IN ANNOUNCING THE GOVERNMENT’S PLAN TO RESTRUCTURE GM, President Obama repeated his intention to keep the government’s hands off the steering wheel. “I have no interest in running GM, “ he said. “They [management], not the government, will call the shots.” But the very route taken to save the company suggests that this is highly unlikely. The Obama deal gives bondholders about 33 cents on the dollar for their secured debts while giving the United Auto Workers retirees about 50 cents on the dollar for their unsecured debts. This is a transfer of property of one group of people to another group that is politically favored, and is not something a bankruptcy judge would normally allow. In the process, it has set aside basic property rights in favor of rewarding the United Auto Workers for the support the union as given the Democratic Party. It’s a remarkable act for a president, who has run only a Senate office and a presidential campaign, to think that he can run a major industrial company.
Does anyone imagine that the government, now that it is a 60 percent owner, would not intervene? The president’s deal was barely on the table before Michigan’s Democratic representative John Dingell was hammering Fritz Henderson, GM’s hapless boss, to stop a planned closure of a transmission plant in his home state. When GM cited 2,000 dealerships that would have to be eliminated, John Rockefeller, the Democratic chairman of the commerce committee, expressed “concern.” Sen. Mark Warner (D-Va.) recently told the media that “Congress had a right and responsibility to ask questions.”
Last November, when President Bush bypassed Congress by diverting $15.4 billion from the Troubled Asset Relief Program (TARP) to the company William C. Durant had built, he initiated a fateful series of events that will plague American capitalism for generations. To date, Obama has upped the ante to at least $65 billion of taxpayer money, but he has taken the auto industry rescue into territory Bush never anticipated. Like any lender, the government would expect to be repaid but that isn’t exactly what’s happening here, since the money is being converted to an illiquid equity stake. The government took more equity than debt because it was concerned that GM couldn’t bear the interest expense. As Dennis K. Berman reported in The Wall Street Journal recently, “The new GM may ‘succeed’ at getting to profitability, but only as much as taxpayers have absorbed tens of billions of losses in upfront equity.”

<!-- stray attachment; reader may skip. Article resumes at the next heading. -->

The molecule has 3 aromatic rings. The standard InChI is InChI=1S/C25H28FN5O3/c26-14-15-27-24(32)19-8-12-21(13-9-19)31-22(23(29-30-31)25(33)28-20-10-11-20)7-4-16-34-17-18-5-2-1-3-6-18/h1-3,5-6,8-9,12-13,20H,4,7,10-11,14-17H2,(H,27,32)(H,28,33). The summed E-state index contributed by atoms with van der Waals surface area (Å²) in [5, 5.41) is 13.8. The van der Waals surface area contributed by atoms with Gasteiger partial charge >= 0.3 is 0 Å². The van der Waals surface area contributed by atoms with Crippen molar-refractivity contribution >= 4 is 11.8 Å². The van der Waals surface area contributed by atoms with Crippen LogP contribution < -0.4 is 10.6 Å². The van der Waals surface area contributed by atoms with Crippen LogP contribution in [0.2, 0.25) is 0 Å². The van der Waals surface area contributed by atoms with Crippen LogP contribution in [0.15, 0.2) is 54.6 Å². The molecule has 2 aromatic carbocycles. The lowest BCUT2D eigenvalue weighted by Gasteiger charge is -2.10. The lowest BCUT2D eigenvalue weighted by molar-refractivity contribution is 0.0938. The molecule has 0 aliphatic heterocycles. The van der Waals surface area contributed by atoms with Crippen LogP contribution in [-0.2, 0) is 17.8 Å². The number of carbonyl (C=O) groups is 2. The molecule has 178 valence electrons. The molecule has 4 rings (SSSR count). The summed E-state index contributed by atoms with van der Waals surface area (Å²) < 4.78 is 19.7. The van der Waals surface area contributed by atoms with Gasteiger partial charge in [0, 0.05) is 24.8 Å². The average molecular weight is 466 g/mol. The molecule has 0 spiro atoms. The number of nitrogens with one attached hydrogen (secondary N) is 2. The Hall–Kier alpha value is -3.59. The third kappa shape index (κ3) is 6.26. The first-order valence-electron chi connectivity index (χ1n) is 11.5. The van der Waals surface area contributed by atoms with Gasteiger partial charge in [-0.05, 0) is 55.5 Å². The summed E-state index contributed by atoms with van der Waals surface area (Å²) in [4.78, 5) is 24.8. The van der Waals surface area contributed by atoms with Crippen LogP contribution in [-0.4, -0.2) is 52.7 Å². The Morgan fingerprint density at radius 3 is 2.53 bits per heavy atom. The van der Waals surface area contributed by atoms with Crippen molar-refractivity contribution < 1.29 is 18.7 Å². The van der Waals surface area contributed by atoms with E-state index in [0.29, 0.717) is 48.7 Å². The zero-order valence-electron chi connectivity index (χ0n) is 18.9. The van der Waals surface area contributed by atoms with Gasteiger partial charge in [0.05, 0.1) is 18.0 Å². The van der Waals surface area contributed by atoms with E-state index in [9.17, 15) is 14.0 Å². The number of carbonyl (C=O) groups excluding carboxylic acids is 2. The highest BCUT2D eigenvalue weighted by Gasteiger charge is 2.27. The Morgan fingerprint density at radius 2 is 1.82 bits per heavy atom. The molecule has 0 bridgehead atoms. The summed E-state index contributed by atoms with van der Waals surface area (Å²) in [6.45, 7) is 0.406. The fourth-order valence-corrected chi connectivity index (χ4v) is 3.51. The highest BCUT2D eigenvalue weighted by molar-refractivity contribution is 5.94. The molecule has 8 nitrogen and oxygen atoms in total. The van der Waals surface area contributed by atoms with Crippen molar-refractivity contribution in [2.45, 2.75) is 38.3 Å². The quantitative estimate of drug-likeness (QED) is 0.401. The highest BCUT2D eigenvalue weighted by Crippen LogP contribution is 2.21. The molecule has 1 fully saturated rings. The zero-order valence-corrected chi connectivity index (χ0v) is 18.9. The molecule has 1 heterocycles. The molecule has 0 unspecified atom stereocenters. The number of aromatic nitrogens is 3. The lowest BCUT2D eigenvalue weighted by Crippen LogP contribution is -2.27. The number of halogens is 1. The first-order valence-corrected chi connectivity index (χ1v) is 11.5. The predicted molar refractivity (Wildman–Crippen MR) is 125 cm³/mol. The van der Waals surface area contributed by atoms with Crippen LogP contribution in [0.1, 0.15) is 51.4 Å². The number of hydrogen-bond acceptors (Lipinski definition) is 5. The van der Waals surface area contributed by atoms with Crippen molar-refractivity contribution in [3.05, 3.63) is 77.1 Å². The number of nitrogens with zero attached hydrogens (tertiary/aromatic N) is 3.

In short, the government will do whatever it has to-including tilting the playing field with policies to induce consumers to buy GM products-in order to ensure success or at least the appearance of success. In an earlier era this was known as industrial policy. But that is so last century. In less polite circles it’s simply crony capitalism. The insidiousness of the Obama scheme is twofold: As University of Chicago law scholar Richard Epstein points out in “The Sanctity of Contracts in a World of Bailouts” in this issue, when government takes it upon itself to nullify private contractual agreements it finds inconvenient, “the entire system starts to unravel.” In addition, it is very difficult to measure the exact wealth transfer that has taken place in front of our eyes. Nor have we seen the end of it. The unintended consequence of the Chrysler and GM bankruptcies will be to warn every other business in the country that it seeks government bailout at its own peril-and ours.
Are You Ready for the Pay Czar?
THE WHITE HOUSE IS SET TO APPOINT a “special master for compensation” according to news reports, to ensure that companies receiving federal bailout funds are abiding by executive pay guidelines. Kenneth Feinberg, who ran the government’s compensation fund for victims of 9/11, is expected to be the pay czar and will report to Treasury Secretary Tim Geithner. The move comes at a time when numerous and often overlapping efforts to curb pay at financial institutions have arisen in the wake of perceived pay excesses. Feinberg is expected to have wide discretion on how the rules apply and firms won’t be able to appeal decisions that he makes. Let’s see if we understand this. The administration wants to give Guantanamo terrorists the right of appeal but not financial executives employed by wealth- and-job creating U.S. firms.